Major General Stephen Day

Fourth Generation Veteran and Leadership Mentor

Thoughts On Leadership

Major General Stephen Day is a fourth generation veteran. His forbears were veterans of Gallipoli and the Western Front, his grandfather was a veteran of Tobruk and El Alamein and his father was a Vietnam veteran. He has served in the Army for 40 years and is a veteran of operations in Africa, East Timor, Iraq and Afghanistan. He has a reputation as a distinguished and compassionate leader and has been formally recognised for his leadership by
the Australian, French and United States governments.

Stephen left the Regular Army in 2015 to pursue business interests and build his business knowledge. He attended a National Association of Corporate Directors course in the United States and took up an appointment with PricewaterhouseCoopers. They helped him to understand business and engaged him to advise executives and boards on leadership as well as the developing cyber risk. Separately, he was a leadership mentor to two business
executives, and the Australian cricket team.

In 2018, the Prime Minister asked him to return to military duty and lead the national response to the drought devastating much of Australia. He reported to the Prime Minister every night, providing a voice for farmers and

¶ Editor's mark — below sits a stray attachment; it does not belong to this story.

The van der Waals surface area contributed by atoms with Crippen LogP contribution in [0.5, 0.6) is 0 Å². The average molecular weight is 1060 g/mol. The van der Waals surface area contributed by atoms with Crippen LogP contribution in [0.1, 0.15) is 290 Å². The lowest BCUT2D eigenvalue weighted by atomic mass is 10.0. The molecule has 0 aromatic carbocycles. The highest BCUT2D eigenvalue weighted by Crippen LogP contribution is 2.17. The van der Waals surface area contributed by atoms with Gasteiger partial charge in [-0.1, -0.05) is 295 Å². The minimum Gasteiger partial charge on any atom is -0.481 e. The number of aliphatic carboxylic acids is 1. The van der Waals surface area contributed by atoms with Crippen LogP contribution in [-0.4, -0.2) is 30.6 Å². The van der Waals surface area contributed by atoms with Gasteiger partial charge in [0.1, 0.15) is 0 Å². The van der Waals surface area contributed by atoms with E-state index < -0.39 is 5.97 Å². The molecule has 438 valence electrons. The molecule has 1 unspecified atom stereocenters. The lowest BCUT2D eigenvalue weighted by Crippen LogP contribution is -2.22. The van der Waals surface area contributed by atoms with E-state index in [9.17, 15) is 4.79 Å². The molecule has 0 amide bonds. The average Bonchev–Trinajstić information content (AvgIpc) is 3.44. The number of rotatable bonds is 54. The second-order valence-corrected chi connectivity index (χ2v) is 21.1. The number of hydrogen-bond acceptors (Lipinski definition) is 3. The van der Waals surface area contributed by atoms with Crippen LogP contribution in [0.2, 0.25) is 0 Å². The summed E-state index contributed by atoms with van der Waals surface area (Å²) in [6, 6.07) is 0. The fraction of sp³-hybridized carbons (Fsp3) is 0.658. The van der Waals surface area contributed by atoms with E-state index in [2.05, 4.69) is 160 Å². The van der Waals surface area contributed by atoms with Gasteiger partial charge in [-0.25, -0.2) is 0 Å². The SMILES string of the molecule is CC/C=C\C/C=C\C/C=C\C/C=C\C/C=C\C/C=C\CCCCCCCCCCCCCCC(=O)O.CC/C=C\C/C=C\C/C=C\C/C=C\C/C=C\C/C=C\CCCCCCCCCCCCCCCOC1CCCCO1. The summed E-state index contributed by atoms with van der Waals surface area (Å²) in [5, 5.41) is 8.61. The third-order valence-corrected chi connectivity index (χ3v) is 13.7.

rural communities. As well as coordinating the national response, he developed a strategy for long term drought resilience and preparedness in Australia.

After completing the drought task, he took up an offer to write a new leadership doctrine for the Australian Defence Force. Stephen also accepted an appointment as an executive coach for the CEO and several of Rio Tinto’s global executive team members. He is Chair of the Boards of RSL Queensland and Mates4Mates and has just commenced writing another publication, on command, for the Australian Defence Force.



  • Exhibit moral courage at work and in your community … and create the conditions so that the rest of your team can demonstrate it as well
  • Understand that organisational humility underpins greatness … and the leader needs to set the tone
  • Keep hope alive when there are plenty of reasons why you should give up
  • Never let your humanity be dominated by rules or policy.